Hmmm. I have a Roman and an Evelyn, and we’re searching for a name for baby girl #2. I’m leaning toward Cecelia or Sylvia, but my husband likes neither. Apparently my first two have conservatives names but the names I like for my unborn are liberal!
I don't like the name "Sasha" for a girl--in Russia, it's a boys name, the counterpart of "Alex" in English. However, I do like the name Malia.
Frank Zappa, who considers himself a conservative, named his kids Dweezil and Moon Unit. Discuss.
The main difference seems to be in the vocal stops vs. aspirants and other “soft” consonants. Stops include the sounds P, B, T, D, CH, J, and K (or C depending on how it’s pronounced). Aspirants are F, V, S, Z, Th, and Sh, and the soft consonants L, R, W, and Y. Vowels shouldn’t matter since they’re required in both cases. I’m not sure where the nazals M, N, and Ng fit. It seems like that to me, anyway.
I myself was named after my father, and I know why he was named-—for a priest at my grandmothers parish.
how does ‘Malia’ translate into Spanish?
I was born to two very liberal parents in the sixties. They wanted to give me an obscure name so they picked Jason.
That didn’t work out as planned...
When I was in kindergarten and first grade, I remember people saying “what was that name again? Did you say Justin? Could spell it?”
By the time I was in seventh grade, I never had that problem again. I decided I liked having a common name.
I gave my son a common name that people would know and could spell. My son is not my possession. It’s not right to use him to prove that I’m arty or sophisticated or whatever.
I’ve always favored names that don’t sound weird or non gender appropriate and avoided any that would lend my children to potential ridicule. I’ve never been fan of split masculine/feminine names like GeorgeAnn either.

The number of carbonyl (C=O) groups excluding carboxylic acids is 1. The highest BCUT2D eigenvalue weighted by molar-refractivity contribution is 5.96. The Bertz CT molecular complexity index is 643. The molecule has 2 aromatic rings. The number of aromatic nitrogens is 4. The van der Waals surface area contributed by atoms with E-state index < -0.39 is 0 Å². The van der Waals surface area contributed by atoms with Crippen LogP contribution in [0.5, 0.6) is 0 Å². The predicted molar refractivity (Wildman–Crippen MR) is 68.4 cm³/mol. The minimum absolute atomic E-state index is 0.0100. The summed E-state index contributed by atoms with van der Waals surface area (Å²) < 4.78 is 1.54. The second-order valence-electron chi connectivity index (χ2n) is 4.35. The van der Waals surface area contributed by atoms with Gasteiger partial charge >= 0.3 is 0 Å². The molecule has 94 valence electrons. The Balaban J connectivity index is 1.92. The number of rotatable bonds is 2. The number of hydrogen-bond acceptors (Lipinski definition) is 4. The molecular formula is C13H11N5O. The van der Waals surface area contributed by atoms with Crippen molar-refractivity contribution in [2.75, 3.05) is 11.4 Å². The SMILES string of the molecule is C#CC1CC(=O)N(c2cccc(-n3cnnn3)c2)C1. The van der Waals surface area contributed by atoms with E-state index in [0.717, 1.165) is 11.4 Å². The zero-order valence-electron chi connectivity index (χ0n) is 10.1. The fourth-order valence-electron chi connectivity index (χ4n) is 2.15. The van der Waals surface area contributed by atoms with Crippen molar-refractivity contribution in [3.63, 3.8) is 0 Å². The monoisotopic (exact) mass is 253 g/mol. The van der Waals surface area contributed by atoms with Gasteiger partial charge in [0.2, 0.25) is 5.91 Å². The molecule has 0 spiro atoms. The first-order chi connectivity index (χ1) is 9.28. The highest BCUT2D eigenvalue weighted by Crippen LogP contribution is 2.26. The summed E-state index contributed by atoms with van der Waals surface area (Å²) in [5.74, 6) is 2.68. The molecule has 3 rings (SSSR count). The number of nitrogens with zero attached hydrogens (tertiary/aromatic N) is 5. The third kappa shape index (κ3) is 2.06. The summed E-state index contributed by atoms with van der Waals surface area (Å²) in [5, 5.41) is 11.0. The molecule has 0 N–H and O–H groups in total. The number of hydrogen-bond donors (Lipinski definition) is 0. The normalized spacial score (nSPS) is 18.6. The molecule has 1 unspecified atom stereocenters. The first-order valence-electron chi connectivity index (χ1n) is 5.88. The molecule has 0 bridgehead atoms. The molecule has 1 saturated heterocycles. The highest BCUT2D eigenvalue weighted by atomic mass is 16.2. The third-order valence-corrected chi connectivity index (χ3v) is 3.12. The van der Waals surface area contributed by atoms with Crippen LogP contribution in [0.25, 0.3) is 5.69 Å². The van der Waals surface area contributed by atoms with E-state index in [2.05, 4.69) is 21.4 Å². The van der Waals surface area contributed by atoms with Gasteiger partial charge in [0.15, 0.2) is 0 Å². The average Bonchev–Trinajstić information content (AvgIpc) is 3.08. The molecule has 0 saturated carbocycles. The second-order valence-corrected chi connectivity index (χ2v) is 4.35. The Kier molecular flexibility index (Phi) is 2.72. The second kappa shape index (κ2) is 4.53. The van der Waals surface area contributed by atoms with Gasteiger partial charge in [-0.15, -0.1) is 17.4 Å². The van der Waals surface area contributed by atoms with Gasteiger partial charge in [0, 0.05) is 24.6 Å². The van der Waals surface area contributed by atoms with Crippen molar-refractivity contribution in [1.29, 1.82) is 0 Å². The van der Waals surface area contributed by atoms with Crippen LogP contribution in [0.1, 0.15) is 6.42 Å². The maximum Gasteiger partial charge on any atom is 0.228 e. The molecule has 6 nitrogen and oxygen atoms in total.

I have a Johnathan, Ryan, Jason, Mason, Jackson and a Kathryn who is my oldest.
The middle names I was a bit more flexible with but I still wanted to make sure they flowed with and fit well with the name.
Life is challenging enough without having a weird name and I strongly believe names are a building block affecting how one sees themselves. I also avoided having a son named after me. I wanted all my kids to see themselves as unique.
The Afro-name-generator kicks out a lot of liberal names.
I have a 52 yo daughter named Kenya. How could I have known............
What a bunch of Bolshevik!
George Foreman had it right!
Both of my daughters were born in the 1980s and I went for the Irish names. Don’t ask me why, as I have no Irish blood in me (hubby has some); just liked the names — Erin and Kerry.
My wife and I struggled over names for our baby for sometime. The only boys name we could agree on was Chase. A girls name we never agreed on. Thank goodness we had a boy !
Liberal Republicans give their boys girls names like, Lindsey and Haley.
Conservatives, on the other hand, seem to pick traditional names that will distinguish their kids as economically successful.
That is a stupid statement.
Enjoyed the excerpt until I got to that.
I guess my little Fortinbras and Farquharson don’t fit any mold...
“As I’ve always had a fascination with names and naming trends, I found this article quite interesting.”
Agree. The first thing you see on a resume is the name. You can immediately tell a lot about a person, just from the name. You may infer that the person got preferences, or got anti-preference (Jewish or Asian). And yes, if they have white, whacked out, parents, you’ll get some weird names, like “Moon Unit”. But one can ALWAYS file those away in the trash.
Someone wanna tell Steve McQueen and Charles Bronson they have wimpy names?